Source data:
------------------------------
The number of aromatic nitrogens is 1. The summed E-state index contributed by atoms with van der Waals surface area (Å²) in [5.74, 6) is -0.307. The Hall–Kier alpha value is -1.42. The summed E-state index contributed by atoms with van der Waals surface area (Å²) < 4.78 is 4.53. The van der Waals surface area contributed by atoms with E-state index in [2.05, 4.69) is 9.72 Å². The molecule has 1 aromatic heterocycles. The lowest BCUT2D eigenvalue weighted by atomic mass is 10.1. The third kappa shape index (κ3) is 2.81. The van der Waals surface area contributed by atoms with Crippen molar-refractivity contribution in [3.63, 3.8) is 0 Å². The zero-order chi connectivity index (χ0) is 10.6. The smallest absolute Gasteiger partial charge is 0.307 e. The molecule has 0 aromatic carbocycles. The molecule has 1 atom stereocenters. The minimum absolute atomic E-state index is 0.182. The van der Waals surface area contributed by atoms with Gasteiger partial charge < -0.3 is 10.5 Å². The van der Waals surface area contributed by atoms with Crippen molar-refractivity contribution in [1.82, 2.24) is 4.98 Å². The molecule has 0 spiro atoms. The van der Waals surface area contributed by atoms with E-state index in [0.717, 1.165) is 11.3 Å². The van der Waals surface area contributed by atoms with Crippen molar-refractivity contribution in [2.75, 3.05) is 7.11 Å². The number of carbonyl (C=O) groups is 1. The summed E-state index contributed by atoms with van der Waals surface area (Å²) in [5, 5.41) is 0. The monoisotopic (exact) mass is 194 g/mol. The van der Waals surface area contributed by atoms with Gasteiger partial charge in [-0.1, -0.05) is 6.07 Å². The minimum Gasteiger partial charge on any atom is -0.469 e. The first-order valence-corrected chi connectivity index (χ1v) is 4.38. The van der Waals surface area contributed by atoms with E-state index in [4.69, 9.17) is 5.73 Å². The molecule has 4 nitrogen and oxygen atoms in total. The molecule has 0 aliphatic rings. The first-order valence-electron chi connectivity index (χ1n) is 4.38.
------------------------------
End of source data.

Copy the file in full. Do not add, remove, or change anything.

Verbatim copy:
The number of aromatic nitrogens is 1. The summed E-state index contributed by atoms with van der Waals surface area (Å²) in [5.74, 6) is -0.307. The Hall–Kier alpha value is -1.42. The summed E-state index contributed by atoms with van der Waals surface area (Å²) < 4.78 is 4.53. The van der Waals surface area contributed by atoms with E-state index in [2.05, 4.69) is 9.72 Å². The molecule has 1 aromatic heterocycles. The lowest BCUT2D eigenvalue weighted by atomic mass is 10.1. The third kappa shape index (κ3) is 2.81. The van der Waals surface area contributed by atoms with Crippen molar-refractivity contribution in [3.63, 3.8) is 0 Å². The zero-order chi connectivity index (χ0) is 10.6. The smallest absolute Gasteiger partial charge is 0.307 e. The molecule has 0 aromatic carbocycles. The molecule has 1 atom stereocenters. The minimum absolute atomic E-state index is 0.182. The van der Waals surface area contributed by atoms with Gasteiger partial charge < -0.3 is 10.5 Å². The van der Waals surface area contributed by atoms with Crippen molar-refractivity contribution in [1.82, 2.24) is 4.98 Å². The molecule has 0 spiro atoms. The van der Waals surface area contributed by atoms with E-state index in [0.717, 1.165) is 11.3 Å². The van der Waals surface area contributed by atoms with Crippen molar-refractivity contribution in [2.75, 3.05) is 7.11 Å². The number of carbonyl (C=O) groups is 1. The summed E-state index contributed by atoms with van der Waals surface area (Å²) in [5, 5.41) is 0. The monoisotopic (exact) mass is 194 g/mol. The van der Waals surface area contributed by atoms with Gasteiger partial charge in [-0.1, -0.05) is 6.07 Å². The minimum Gasteiger partial charge on any atom is -0.469 e. The first-order valence-corrected chi connectivity index (χ1v) is 4.38. The van der Waals surface area contributed by atoms with E-state index in [4.69, 9.17) is 5.73 Å². The molecule has 4 nitrogen and oxygen atoms in total. The molecule has 0 aliphatic rings. The first-order valence-electron chi connectivity index (χ1n) is 4.38.